March 18, 2010
Egg Banking Services For Aging Women

Hey ladies, consider "elective oocyte cryopreservation" before you get too old to store your eggs for a future pregnancy.

Genetics & IVF Institute (GIVF) is launching a Personal Egg Banking service in the Washington, DC area to help women 40 and under who want to cryopreserve (freeze) their eggs now for use in the future when they wish to become pregnant. The age of a woman's eggs dramatically affects her ability to conceive. At 30, a healthy woman has about a 20% chance per month of conceiving, but the likelihood of pregnancy plummets as a woman grows older. At 40, her chances drop to about 5%.

Egg banking is one of those services where the buyers will tend to wait too long before admitting they need the service. A woman in her late teens is probably the ideal candidate to bank some eggs due to her still having very youthful eggs. But most women that age who eventually want children do not want to think about the possibility that they won't have all their dreams come true in a timely manner.

Women spend so much time pursuing their careers that many are infertile by the time they get around to trying to start a family.

"Many patients with age-related infertility are very distressed because they did not fully understand how difficult it would be to conceive at an older age," says Dr. Lawrence Udoff, a reproductive endocrinologist at GIVF. "Some of these women weren't ready to have a child when they were younger because they had not found a partner or they were immersed in their careers. Now that they are ready, they are facing age-related infertility."

I would be very curious to know the average age of a woman who uses an egg banking service.

Perhaps medical tests will alert women about declining fertility a few years before the infertility risk becomes high. Then women would know to go and get some eggs banked.

New technology has arrived in Australian IVF clinics that will, for the first time, enable any woman to establish quickly and easily - and for only $65 - whether she has a decent chance of natural conception.

The test - tagged the "egg-timer" - measures the hormonal concentration in her lower plumbing regions.

It will reveal whether any of the one million eggs that she was born with are still quietly hibernating in there and how many of them are already hard-boiled.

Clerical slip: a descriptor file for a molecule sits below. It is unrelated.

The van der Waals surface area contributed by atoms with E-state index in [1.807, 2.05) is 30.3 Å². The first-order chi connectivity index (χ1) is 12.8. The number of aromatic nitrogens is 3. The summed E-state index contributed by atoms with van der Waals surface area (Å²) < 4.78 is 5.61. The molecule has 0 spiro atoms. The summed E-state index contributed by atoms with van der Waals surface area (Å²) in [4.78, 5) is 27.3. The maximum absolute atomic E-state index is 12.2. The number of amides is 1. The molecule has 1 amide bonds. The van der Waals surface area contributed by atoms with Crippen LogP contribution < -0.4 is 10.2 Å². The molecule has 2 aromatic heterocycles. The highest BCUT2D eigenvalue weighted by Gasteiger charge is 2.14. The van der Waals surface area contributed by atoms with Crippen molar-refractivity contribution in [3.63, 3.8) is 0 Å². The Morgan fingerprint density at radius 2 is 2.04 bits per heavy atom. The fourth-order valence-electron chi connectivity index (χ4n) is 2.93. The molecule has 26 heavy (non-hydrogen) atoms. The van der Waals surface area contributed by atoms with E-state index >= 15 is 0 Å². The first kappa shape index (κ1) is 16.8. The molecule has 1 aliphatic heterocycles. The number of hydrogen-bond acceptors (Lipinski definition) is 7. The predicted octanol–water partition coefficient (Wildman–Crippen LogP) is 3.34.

If such testing becomes cheap and easy to do women could get periodic tests of the trend in their fertility level.

Share |      Randall Parker, 2010 March 18 06:05 PM  Biotech Reproduction

Mthson said at March 19, 2010 3:19 AM:

It seems to be a general problem that our biology exits youth before our personalities do. People at age 30, particularly women, sometimes seem surprised to conclude they've already passed their physical attractiveness peak, and they can look forward to accumulating minor but persistent cosmetic and medical complaints from there on.

The culture seems irrationally lackadaisical in our support for biotech advancement in general and Aubrey De Grey's SENS in particular. It seems like women in particular should be fans of biotech advancement.

random said at March 19, 2010 10:46 AM:

Universities should add this as a option with enrollment - especially for women entering Legal or Medical programs. Most women going in these programs are virtually guaranteed to be past their fertile prime by the time their lives are stable enough to allow pregnancy/children.

Brett Bellmore said at March 19, 2010 2:46 PM:

It would make a lot of sense, (Probably too much sense to be legal!) to have a business *buying* young womens' eggs, freezing them, and later selling them back at enough of a premium to pay for the storage and make a profit.

anonyq said at March 19, 2010 3:40 PM:

Sperm banking isn't exactly hot and sperm has the same problem with aging as eggs and it is at least easy and not laden with health issues like egg harvesting

Brett Bellmore said at March 20, 2010 4:15 AM:

The issues with sperm aren't nearly so extreme: I naturally conceived a son at 49 years of age, not many women could do that. Male fertility and sperm quality drops with age, but not nearly as abruptly. Well, until you get that prostate surgery...

gordo said at March 20, 2010 6:08 PM:

Women cannot seem to keep it together for some reason. Perhaps it's the menopause, the feminist culture, or the PMS. But it's tough to find one single woman who can keep up through the years. Small wonder they lose their fertility, with the whining "gimme, gimme" attitude they've got.

runner said at March 20, 2010 10:01 PM:

You have to wonder if by 2025 , all a woman would need is her genetic information from her skin and voila, new baby.... So women who can't conceive today at 41 could when they are 56, and feel younger than 41. Brave New World.

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